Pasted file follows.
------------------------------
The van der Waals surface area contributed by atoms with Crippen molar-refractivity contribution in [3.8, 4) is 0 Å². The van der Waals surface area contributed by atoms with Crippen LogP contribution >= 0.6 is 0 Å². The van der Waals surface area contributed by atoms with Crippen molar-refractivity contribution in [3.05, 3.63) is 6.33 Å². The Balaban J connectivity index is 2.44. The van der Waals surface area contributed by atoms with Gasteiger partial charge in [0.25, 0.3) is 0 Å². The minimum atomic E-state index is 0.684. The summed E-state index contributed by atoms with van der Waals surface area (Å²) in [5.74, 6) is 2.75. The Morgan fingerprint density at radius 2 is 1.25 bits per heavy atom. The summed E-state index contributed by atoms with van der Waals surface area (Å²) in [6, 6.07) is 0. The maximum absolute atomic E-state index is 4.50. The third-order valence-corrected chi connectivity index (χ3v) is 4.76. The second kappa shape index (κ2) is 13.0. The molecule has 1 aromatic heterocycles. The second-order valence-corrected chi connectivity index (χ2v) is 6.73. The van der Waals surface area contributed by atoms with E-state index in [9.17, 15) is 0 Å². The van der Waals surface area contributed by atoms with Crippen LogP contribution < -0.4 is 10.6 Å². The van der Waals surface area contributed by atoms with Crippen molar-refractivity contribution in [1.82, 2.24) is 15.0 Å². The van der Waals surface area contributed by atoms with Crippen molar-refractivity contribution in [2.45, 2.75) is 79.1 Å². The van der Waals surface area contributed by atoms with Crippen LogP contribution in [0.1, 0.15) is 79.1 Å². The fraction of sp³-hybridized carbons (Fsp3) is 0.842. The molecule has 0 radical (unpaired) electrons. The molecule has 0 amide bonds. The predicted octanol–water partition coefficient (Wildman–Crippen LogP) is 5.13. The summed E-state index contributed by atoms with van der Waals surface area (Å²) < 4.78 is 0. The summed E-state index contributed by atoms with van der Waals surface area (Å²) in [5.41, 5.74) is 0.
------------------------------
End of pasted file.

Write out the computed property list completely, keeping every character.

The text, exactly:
The van der Waals surface area contributed by atoms with Crippen molar-refractivity contribution in [3.8, 4) is 0 Å². The van der Waals surface area contributed by atoms with Crippen LogP contribution >= 0.6 is 0 Å². The van der Waals surface area contributed by atoms with Crippen molar-refractivity contribution in [3.05, 3.63) is 6.33 Å². The Balaban J connectivity index is 2.44. The van der Waals surface area contributed by atoms with Gasteiger partial charge in [0.25, 0.3) is 0 Å². The minimum atomic E-state index is 0.684. The summed E-state index contributed by atoms with van der Waals surface area (Å²) in [5.74, 6) is 2.75. The Morgan fingerprint density at radius 2 is 1.25 bits per heavy atom. The summed E-state index contributed by atoms with van der Waals surface area (Å²) in [6, 6.07) is 0. The maximum absolute atomic E-state index is 4.50. The third-order valence-corrected chi connectivity index (χ3v) is 4.76. The second kappa shape index (κ2) is 13.0. The molecule has 1 aromatic heterocycles. The second-order valence-corrected chi connectivity index (χ2v) is 6.73. The van der Waals surface area contributed by atoms with E-state index in [9.17, 15) is 0 Å². The van der Waals surface area contributed by atoms with Crippen LogP contribution < -0.4 is 10.6 Å². The van der Waals surface area contributed by atoms with Crippen molar-refractivity contribution in [1.82, 2.24) is 15.0 Å². The van der Waals surface area contributed by atoms with Crippen molar-refractivity contribution in [2.45, 2.75) is 79.1 Å². The van der Waals surface area contributed by atoms with Crippen LogP contribution in [0.1, 0.15) is 79.1 Å². The fraction of sp³-hybridized carbons (Fsp3) is 0.842. The molecule has 0 radical (unpaired) electrons. The molecule has 0 amide bonds. The predicted octanol–water partition coefficient (Wildman–Crippen LogP) is 5.13. The summed E-state index contributed by atoms with van der Waals surface area (Å²) < 4.78 is 0. The summed E-state index contributed by atoms with van der Waals surface area (Å²) in [5.41, 5.74) is 0.